Accounting Rate of Return – Meaning, Formula, Calculation, Pros and Cons

Understanding the Term: Accounting Rate of Return

The Accounting Rate of Return or ARR is the rate of return that a company or an investor will earn on his investment with regards to the initial outlay or investment over the period of investment. It is a simple formula in which we divide the net income from an investment over a particular period of time from its initial investment. We express the ARR as a percentage. The calculation of the ARR helps the project managers to choose the best project out of several options that are available to the Company for investment. They will pick the project with the highest ARR.

ARR is an investment appraisal technique. It is especially useful in the case of long-term projects in which choosing the right project is of paramount importance. A faulty choice can result in heavy losses to any company. ARR helps to ascertain the returns from several long-term project options, compare them and choose the best among them. Also, it helps to determine whether or not to invest in an item of particular capital expenditure. Any company will like to first ascertain the returns from any proposed capital expenditure before incurring it. ARR is a simple measure that helps managers to decide between the available choices of capital expenditures. Companies can also use it to make a choice between the available options in case of acquisitions of a company or an asset. Thus, ARR is very helpful in making capital budgeting decisions.

Calculation of Accounting Rate of Return

Formula

We can calculate the accounting rate of return by using the following formula:

ARR = Average net profit / Initial investment

Here, the average net profit is the profit that the company makes from an investment or a project after the deduction of all the expenses associated with the project. The expenses will include the operating expenses, taxes, and interest that the company will pay for the implementation of that project. We also take into account the annual depreciation amount in case of fixed assets or machinery, etc. The quantum of depreciation is also deducted from the annual profits to arrive at the final net profit/net return the investment is going to fetch.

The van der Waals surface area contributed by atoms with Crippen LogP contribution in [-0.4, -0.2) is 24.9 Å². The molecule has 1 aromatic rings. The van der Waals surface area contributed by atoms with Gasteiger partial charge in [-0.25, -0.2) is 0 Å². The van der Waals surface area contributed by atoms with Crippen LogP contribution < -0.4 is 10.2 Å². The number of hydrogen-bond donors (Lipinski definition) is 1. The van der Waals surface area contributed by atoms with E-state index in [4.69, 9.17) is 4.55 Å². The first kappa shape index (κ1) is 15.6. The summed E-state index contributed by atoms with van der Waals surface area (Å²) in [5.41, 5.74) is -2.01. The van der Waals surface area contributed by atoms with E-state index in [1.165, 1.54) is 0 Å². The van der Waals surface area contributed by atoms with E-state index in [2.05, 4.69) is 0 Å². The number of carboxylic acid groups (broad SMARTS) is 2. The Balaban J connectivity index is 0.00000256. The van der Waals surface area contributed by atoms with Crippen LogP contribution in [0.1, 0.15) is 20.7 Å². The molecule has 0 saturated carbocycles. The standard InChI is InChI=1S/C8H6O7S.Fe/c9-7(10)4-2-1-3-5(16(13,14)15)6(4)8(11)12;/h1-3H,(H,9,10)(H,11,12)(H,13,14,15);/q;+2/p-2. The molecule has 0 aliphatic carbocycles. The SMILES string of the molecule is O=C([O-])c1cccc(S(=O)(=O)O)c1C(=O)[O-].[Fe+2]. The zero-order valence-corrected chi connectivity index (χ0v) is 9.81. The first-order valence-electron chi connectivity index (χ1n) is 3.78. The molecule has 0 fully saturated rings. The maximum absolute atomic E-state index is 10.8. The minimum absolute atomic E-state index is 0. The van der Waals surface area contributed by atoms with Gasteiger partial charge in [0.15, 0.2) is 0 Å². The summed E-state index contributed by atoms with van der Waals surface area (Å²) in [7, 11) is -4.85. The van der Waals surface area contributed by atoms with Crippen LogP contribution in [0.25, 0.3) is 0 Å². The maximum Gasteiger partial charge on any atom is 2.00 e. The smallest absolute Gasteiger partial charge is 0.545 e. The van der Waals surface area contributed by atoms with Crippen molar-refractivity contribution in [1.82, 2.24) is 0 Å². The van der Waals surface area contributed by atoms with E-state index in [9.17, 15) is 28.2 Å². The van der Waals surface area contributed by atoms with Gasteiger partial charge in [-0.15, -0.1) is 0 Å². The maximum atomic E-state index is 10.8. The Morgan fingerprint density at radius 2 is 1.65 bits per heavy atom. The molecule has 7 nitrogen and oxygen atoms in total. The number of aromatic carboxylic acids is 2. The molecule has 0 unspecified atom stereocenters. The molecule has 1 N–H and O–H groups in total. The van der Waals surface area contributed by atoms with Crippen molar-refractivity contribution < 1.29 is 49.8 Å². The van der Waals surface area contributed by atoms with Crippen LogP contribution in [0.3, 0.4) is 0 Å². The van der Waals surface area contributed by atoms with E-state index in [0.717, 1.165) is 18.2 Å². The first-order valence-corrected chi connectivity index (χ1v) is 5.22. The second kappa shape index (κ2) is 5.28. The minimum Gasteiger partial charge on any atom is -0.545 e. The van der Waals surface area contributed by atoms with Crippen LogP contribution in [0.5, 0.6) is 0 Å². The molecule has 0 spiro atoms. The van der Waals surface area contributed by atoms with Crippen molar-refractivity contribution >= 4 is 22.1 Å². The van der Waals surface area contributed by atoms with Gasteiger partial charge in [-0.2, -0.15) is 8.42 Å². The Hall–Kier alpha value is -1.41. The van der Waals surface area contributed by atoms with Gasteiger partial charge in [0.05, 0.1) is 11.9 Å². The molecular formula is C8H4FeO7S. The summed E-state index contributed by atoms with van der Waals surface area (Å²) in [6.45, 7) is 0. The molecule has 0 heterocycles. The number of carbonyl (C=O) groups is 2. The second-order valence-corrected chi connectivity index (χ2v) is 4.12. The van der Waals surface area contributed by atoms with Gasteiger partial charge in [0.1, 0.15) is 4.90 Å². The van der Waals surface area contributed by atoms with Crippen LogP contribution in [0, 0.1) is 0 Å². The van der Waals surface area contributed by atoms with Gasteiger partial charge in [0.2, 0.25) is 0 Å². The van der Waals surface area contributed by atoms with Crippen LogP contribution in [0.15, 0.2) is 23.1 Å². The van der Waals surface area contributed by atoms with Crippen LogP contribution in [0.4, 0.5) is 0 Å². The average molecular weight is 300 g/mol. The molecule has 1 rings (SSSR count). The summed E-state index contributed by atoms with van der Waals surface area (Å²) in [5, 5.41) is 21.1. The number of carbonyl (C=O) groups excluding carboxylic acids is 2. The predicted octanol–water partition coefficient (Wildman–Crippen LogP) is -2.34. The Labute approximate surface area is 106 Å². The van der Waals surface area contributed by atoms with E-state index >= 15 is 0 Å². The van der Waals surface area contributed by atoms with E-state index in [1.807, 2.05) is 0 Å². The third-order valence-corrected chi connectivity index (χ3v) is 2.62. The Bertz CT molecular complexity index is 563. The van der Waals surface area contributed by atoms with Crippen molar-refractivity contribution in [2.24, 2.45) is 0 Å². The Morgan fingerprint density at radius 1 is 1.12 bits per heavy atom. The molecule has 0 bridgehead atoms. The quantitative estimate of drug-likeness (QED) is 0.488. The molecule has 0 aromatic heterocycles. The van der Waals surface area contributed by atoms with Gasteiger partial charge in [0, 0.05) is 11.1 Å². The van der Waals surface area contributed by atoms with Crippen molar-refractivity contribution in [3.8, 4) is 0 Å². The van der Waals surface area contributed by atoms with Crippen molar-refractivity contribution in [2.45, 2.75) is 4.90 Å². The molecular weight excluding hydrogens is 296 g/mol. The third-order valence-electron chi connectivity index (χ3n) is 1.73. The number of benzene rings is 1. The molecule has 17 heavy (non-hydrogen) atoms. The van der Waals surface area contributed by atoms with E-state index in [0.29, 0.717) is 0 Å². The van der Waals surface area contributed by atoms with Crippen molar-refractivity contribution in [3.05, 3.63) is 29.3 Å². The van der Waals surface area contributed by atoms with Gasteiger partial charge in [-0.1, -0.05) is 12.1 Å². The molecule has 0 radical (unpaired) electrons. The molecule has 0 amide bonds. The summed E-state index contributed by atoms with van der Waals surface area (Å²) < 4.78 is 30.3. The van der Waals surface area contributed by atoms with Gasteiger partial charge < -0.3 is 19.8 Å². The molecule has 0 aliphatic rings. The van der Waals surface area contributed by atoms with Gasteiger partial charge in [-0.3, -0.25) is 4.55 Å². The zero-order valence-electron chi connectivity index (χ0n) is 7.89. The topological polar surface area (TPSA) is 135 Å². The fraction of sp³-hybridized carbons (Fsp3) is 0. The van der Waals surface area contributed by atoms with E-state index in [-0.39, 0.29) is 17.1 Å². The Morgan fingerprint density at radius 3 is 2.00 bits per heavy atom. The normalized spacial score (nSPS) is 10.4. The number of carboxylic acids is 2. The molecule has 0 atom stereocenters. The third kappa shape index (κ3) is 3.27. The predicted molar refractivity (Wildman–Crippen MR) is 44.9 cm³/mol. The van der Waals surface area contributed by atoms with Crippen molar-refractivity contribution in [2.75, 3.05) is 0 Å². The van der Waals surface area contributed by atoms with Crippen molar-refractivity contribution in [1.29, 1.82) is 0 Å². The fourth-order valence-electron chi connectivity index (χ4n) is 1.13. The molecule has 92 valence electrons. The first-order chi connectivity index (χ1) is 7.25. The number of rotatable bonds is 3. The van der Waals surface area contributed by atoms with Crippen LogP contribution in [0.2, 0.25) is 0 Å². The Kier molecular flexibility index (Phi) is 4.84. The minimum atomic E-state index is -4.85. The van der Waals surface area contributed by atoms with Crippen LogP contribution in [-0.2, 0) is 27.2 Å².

Also, we take the average of the net profits earned over the years during the investment period. To calculate the average net profit, we divide the total profits that the company makes from that project by the number of years into consideration.

Example

For a better understanding of the concept, let us take an example of ARR. Let us suppose that a company invests in a new machine that costs $100000. The machine has a life of 5 years. The machine has so salvage value. This means that the company will not earn any amount when it disposes of the machinery at the end of the fifth year. The machine will help the company to make a profit of $40000 for the first two years, $30000 in the third year, and $20000 in the fourth and fifth year respectively.

In order to find out if the above investment will be feasible for the company or not, let us calculate its ARR.

Total profits that the machine will help the company to make over its lifetime

1st Year Profit + 2nd year profit + 3rd year profit + 4th year profit + 5th year profit

= $40000 + $40000 + $30000+ $20000 + $20000

= $150000.

Total depreciation expense over the lifetime of the machine = Total Machinery Value – Salvage value

= $100000 – 0 = $100000

Hence, total profits in the five years= $150000 – $100000= $50000.

Average annual profit = Total Profits/No. of years

= $50000/5 years = $10000

ARR = ($10000/ $100000)x 100 = 10%.

Therefore, the ARR of the machine is 10%.

Is there any Minimum Acceptable Accounting Rate of Return?

Companies and project managers usually set a “hurdle rate” for an investment on the basis of its risk and its risk tolerance before embarking upon any fresh investment. We can call this the minimum rate the company is looking for from any project or investment that it takes up. This minimum rate we call also the “required rate of return” (RRR). The ARR of a project should be higher than the company’s required rate of return for a project to be feasible.

However, the hurdle rate is dynamic in nature and keeps varying depending upon the risk involved in the project. Also, the risk tolerance of the company or an investor can also change from time to time. Therefore, there is no minimum acceptable ARR as such. It is also dynamic and keeps changing from one project or investment to other.